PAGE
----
Advocates For Consumer Rights

Hawaii On Verge of Phasing Out Internet Access Tax

 

NOTE: After the following interview, AFCR Communications Director Scott Foster said, “The original effort to end the rapacious Internet access tax was initiated in Hawaii by our tiny organization. Because we could not move our state legislature to cease collecting this tax — $20M annually in Hawaii — we joined forces to finally achieve this act of Congress. Our victory just goes to show what a small organization such as AFCR can accomplish by staying the course and doing the work. To know that this bill is now sitting on President Obama’s desk awaiting his promised signature is very gratifying.”

View the following on line video news story HERE 

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February 11, 2016

KHON-TV NEWS
Fox Network
Hawaii On Verge of Phasing Out Internet Access Tax

You might not have known it, but if you pay for Internet service, you’re also paying a tax.

But that is likely going away, thanks to Congress. On Thursday, lawmakers on Capitol Hill voted to permanently bar state and local governments from taxing access to the Internet.

If the approved bill becomes law, seven states, including Hawaii, would have to phase out their taxes by summer 2020.

The Center on Budget and Policy Priorities reports that Hawaii could lose nearly $20 million each year in tax revenue.

The state Department of Taxation was not able to confirm that number, but said it has another five years to see the delayed effect.

Meanwhile, consumer advocates say no one should have to pay a tax for the Internet.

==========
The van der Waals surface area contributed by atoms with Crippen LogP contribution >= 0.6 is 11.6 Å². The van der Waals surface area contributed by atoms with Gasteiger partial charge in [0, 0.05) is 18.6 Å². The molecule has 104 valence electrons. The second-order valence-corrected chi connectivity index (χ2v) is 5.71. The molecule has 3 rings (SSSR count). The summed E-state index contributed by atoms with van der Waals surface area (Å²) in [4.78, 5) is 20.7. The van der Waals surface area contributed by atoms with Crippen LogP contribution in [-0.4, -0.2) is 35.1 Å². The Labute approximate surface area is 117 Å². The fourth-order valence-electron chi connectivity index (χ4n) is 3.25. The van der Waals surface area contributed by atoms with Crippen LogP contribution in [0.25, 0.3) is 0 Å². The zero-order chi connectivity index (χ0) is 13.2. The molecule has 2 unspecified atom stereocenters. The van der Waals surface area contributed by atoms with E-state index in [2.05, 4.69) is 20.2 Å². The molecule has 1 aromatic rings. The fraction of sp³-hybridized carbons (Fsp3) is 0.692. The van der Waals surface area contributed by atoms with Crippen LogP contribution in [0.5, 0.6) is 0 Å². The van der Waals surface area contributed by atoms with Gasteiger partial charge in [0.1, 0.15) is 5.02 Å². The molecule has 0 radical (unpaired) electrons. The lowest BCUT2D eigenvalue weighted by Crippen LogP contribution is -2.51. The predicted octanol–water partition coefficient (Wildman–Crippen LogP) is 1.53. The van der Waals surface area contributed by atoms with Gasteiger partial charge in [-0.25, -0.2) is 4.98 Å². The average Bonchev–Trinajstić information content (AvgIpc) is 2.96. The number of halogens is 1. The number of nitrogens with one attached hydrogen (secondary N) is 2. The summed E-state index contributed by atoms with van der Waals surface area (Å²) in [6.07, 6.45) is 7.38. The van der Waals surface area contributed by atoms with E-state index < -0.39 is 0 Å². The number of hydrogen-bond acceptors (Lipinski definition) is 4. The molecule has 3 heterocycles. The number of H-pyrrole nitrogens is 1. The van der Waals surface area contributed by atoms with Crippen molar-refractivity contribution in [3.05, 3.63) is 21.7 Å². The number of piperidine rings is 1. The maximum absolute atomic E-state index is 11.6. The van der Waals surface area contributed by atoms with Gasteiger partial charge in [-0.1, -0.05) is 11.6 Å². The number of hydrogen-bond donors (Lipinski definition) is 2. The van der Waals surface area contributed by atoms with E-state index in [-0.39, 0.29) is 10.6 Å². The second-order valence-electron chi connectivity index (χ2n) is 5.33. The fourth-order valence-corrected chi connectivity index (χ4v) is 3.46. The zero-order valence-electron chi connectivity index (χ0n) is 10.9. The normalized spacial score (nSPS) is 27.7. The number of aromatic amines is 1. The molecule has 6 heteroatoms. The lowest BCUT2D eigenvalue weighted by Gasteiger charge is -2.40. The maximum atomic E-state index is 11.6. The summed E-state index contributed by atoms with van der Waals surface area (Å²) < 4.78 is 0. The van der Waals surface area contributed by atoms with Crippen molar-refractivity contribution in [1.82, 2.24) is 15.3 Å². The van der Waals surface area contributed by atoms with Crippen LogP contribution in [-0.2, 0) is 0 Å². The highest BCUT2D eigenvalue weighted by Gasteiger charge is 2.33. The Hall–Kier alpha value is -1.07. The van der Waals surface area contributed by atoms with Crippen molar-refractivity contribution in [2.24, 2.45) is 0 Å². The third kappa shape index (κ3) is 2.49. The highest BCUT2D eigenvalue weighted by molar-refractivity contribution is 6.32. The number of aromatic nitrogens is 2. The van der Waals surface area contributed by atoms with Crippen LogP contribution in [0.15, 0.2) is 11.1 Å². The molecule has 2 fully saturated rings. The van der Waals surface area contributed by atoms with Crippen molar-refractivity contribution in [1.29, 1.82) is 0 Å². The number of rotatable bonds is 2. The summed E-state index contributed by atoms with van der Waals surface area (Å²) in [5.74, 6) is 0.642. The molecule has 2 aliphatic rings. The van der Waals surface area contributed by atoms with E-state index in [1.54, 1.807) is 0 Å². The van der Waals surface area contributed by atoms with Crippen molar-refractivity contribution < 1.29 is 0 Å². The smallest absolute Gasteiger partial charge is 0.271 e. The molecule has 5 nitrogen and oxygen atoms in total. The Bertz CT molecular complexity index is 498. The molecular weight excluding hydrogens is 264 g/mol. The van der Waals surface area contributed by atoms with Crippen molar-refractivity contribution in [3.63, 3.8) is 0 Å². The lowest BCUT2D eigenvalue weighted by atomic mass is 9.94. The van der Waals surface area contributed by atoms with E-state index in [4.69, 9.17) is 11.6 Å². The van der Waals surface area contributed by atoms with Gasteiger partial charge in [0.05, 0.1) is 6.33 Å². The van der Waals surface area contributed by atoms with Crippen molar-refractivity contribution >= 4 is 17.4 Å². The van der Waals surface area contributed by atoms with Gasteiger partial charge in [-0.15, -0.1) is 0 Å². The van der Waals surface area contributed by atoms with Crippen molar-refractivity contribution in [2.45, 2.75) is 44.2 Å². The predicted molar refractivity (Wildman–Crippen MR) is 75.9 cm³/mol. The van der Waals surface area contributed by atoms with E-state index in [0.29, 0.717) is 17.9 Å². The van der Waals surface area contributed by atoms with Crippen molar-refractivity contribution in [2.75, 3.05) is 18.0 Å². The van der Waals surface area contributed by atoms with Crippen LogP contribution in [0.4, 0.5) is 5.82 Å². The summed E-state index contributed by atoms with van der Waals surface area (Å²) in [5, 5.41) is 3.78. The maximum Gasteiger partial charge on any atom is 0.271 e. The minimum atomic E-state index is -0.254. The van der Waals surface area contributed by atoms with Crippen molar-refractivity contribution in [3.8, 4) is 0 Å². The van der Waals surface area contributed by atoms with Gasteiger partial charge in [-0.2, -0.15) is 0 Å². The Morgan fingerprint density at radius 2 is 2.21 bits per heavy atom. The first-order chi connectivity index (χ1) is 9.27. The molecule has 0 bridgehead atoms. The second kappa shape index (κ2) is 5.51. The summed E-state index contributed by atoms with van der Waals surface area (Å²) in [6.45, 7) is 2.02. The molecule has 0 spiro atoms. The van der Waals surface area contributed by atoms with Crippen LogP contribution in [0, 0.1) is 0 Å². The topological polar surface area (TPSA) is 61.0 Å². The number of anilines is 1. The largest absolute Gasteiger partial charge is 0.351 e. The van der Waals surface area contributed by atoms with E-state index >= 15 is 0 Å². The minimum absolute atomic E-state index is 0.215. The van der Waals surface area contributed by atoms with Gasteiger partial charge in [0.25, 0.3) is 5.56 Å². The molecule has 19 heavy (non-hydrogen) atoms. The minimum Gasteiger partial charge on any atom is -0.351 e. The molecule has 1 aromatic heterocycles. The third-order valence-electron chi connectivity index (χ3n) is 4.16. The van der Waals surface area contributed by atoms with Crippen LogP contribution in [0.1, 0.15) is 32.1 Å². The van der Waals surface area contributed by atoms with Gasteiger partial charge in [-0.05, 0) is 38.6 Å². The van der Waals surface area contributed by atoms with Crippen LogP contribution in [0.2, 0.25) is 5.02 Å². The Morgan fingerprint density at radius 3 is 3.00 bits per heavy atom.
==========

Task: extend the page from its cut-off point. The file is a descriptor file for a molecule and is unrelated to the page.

“Anything that costs the consumer additional money to have access to the Internet, that I would fight tooth and nail,” said Scott Foster, Hawaii Advocates for Consumer Rights.

Since 1998, Congress has passed a series of bills temporarily prohibiting state and local governments from taxing online access, but states including Hawaii, have been able to do so.

“I wouldn’t expect any impact on the local providers of Internet, because this is a tax that comes on top of whatever they charge,” said David Hunter, a professor at the University of Hawaii at Manoa Shidler College of Business.

State Sen. Sam Slom, R, Hawaii Kai, Diamond Head, says he’s been opposed to the tax for years.

“Any tax that can be stopped, I’m in favor of,” Slom said.

Slom said he is more concerned about over-taxation of Hawaii’s residents, rather than making up the lost revenue.

“Would people be able to get their money back that they have already paid on this tax?” KHON2 asked.

“Probably not, like so many other things, but be grateful if you can stop the tax and not make it be any bigger,” Slom said.

President Barack Obama is expected to sign the bill.

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Feb 12, 2016

Screen Shot 2016-02-18 at 12.20.14 PMHonolulu
Congress kills an internet tax that states such as Hawaii collect
By A. Kam Napier
Editor-in-Chief

Bipartisan support led to the passage Thursday of a permanent Internet Tax Freedom Act (ITFA) in the U.S. Senate, Yahoo Finance reports. The act would prohibit state and local governments from taxing Internet access and email services.
Hawaii is one of seven states, including New Mexico, North Dakota, Ohio, South Dakota, Texas and Wisconsin, which collect such taxes. Combined, these seven states pull in $563 million annually in taxes. These taxes will have to be eliminated by 2020 under the requirements of the ITFA. Congress has banned state and local taxes on Internet access and email services; Hawaii one of seven states affected.

The ITFA’s next stop is President Barack Obama’s desk, for his signature. ABC News reports the White House has said the president supports the act.

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